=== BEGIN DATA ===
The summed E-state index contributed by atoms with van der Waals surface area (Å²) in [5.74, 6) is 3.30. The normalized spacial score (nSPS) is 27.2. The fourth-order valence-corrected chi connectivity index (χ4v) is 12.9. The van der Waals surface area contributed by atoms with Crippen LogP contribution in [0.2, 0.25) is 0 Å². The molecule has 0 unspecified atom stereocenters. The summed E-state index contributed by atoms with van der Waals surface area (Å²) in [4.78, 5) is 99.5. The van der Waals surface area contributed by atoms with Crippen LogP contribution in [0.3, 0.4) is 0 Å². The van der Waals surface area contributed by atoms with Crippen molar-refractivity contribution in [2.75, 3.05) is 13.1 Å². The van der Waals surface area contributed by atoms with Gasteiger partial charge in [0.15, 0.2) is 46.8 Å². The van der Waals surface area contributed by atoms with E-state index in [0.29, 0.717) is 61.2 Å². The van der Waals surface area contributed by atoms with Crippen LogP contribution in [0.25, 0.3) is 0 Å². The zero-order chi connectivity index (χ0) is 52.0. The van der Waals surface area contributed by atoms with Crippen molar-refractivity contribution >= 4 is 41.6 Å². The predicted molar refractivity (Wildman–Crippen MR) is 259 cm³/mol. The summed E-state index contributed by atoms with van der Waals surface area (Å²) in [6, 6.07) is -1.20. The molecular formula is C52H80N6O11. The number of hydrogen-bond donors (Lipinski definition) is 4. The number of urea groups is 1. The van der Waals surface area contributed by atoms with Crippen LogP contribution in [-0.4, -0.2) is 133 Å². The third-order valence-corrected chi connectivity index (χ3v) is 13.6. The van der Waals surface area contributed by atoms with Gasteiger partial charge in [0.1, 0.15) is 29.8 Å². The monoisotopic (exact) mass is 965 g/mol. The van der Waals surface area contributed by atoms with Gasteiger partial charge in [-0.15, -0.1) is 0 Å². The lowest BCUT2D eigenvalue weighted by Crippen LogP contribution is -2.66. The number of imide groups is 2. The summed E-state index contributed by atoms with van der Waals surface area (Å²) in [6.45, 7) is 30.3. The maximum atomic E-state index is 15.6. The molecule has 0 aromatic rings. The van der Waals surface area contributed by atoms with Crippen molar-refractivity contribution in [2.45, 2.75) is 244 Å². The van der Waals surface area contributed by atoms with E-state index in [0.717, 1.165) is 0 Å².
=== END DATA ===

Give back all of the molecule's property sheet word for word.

The summed E-state index contributed by atoms with van der Waals surface area (Å²) in [5.74, 6) is 3.30. The normalized spacial score (nSPS) is 27.2. The fourth-order valence-corrected chi connectivity index (χ4v) is 12.9. The van der Waals surface area contributed by atoms with Crippen LogP contribution in [0.2, 0.25) is 0 Å². The molecule has 0 unspecified atom stereocenters. The summed E-state index contributed by atoms with van der Waals surface area (Å²) in [4.78, 5) is 99.5. The van der Waals surface area contributed by atoms with Crippen LogP contribution in [0.3, 0.4) is 0 Å². The van der Waals surface area contributed by atoms with Crippen molar-refractivity contribution in [2.75, 3.05) is 13.1 Å². The van der Waals surface area contributed by atoms with Gasteiger partial charge in [0.15, 0.2) is 46.8 Å². The van der Waals surface area contributed by atoms with E-state index in [0.29, 0.717) is 61.2 Å². The van der Waals surface area contributed by atoms with Crippen LogP contribution in [0.25, 0.3) is 0 Å². The zero-order chi connectivity index (χ0) is 52.0. The van der Waals surface area contributed by atoms with Crippen molar-refractivity contribution >= 4 is 41.6 Å². The predicted molar refractivity (Wildman–Crippen MR) is 259 cm³/mol. The summed E-state index contributed by atoms with van der Waals surface area (Å²) in [6, 6.07) is -1.20. The molecular formula is C52H80N6O11. The number of hydrogen-bond donors (Lipinski definition) is 4. The number of urea groups is 1. The van der Waals surface area contributed by atoms with Crippen LogP contribution in [-0.4, -0.2) is 133 Å². The third-order valence-corrected chi connectivity index (χ3v) is 13.6. The van der Waals surface area contributed by atoms with Gasteiger partial charge in [0.1, 0.15) is 29.8 Å². The monoisotopic (exact) mass is 965 g/mol. The van der Waals surface area contributed by atoms with Gasteiger partial charge in [-0.15, -0.1) is 0 Å². The lowest BCUT2D eigenvalue weighted by Crippen LogP contribution is -2.66. The number of imide groups is 2. The summed E-state index contributed by atoms with van der Waals surface area (Å²) in [6.45, 7) is 30.3. The maximum atomic E-state index is 15.6. The molecule has 0 aromatic rings. The van der Waals surface area contributed by atoms with Crippen molar-refractivity contribution in [2.45, 2.75) is 244 Å². The van der Waals surface area contributed by atoms with E-state index in [0.717, 1.165) is 0 Å².